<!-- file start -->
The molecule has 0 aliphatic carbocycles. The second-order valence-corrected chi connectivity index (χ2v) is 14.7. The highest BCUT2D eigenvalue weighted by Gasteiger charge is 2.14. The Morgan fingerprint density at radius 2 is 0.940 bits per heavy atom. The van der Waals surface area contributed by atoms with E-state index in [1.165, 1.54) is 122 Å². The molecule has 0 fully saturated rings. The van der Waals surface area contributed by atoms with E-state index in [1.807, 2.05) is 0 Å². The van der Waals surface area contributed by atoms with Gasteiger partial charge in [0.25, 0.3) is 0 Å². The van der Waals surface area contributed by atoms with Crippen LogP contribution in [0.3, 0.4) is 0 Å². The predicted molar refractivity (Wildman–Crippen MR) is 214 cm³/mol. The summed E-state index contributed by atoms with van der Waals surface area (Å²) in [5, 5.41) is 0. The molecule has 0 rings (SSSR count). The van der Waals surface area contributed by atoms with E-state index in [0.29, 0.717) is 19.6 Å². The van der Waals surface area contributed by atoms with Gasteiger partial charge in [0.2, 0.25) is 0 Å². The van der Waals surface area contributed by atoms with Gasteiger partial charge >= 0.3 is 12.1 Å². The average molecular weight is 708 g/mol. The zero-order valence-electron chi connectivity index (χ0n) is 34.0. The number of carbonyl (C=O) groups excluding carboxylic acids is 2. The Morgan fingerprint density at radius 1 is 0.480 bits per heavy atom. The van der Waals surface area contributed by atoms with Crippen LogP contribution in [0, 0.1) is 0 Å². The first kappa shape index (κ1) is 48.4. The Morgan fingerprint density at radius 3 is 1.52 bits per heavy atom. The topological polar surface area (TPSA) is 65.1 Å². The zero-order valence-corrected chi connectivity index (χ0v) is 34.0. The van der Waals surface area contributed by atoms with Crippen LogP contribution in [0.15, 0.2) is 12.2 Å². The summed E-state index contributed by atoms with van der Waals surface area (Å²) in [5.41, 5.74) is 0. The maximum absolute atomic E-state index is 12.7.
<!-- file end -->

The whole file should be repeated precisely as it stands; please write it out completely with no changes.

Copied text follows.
The molecule has 0 aliphatic carbocycles. The second-order valence-corrected chi connectivity index (χ2v) is 14.7. The highest BCUT2D eigenvalue weighted by Gasteiger charge is 2.14. The Morgan fingerprint density at radius 2 is 0.940 bits per heavy atom. The van der Waals surface area contributed by atoms with E-state index in [1.165, 1.54) is 122 Å². The molecule has 0 fully saturated rings. The van der Waals surface area contributed by atoms with E-state index in [1.807, 2.05) is 0 Å². The van der Waals surface area contributed by atoms with Gasteiger partial charge in [0.25, 0.3) is 0 Å². The van der Waals surface area contributed by atoms with Crippen LogP contribution in [0.3, 0.4) is 0 Å². The predicted molar refractivity (Wildman–Crippen MR) is 214 cm³/mol. The summed E-state index contributed by atoms with van der Waals surface area (Å²) in [5, 5.41) is 0. The molecule has 0 rings (SSSR count). The van der Waals surface area contributed by atoms with E-state index in [0.29, 0.717) is 19.6 Å². The van der Waals surface area contributed by atoms with Gasteiger partial charge in [0.2, 0.25) is 0 Å². The van der Waals surface area contributed by atoms with Gasteiger partial charge >= 0.3 is 12.1 Å². The average molecular weight is 708 g/mol. The zero-order valence-electron chi connectivity index (χ0n) is 34.0. The number of carbonyl (C=O) groups excluding carboxylic acids is 2. The Morgan fingerprint density at radius 1 is 0.480 bits per heavy atom. The van der Waals surface area contributed by atoms with Crippen LogP contribution in [0, 0.1) is 0 Å². The first kappa shape index (κ1) is 48.4. The Morgan fingerprint density at radius 3 is 1.52 bits per heavy atom. The topological polar surface area (TPSA) is 65.1 Å². The zero-order valence-corrected chi connectivity index (χ0v) is 34.0. The van der Waals surface area contributed by atoms with Crippen LogP contribution in [0.15, 0.2) is 12.2 Å². The summed E-state index contributed by atoms with van der Waals surface area (Å²) in [5.41, 5.74) is 0. The maximum absolute atomic E-state index is 12.7.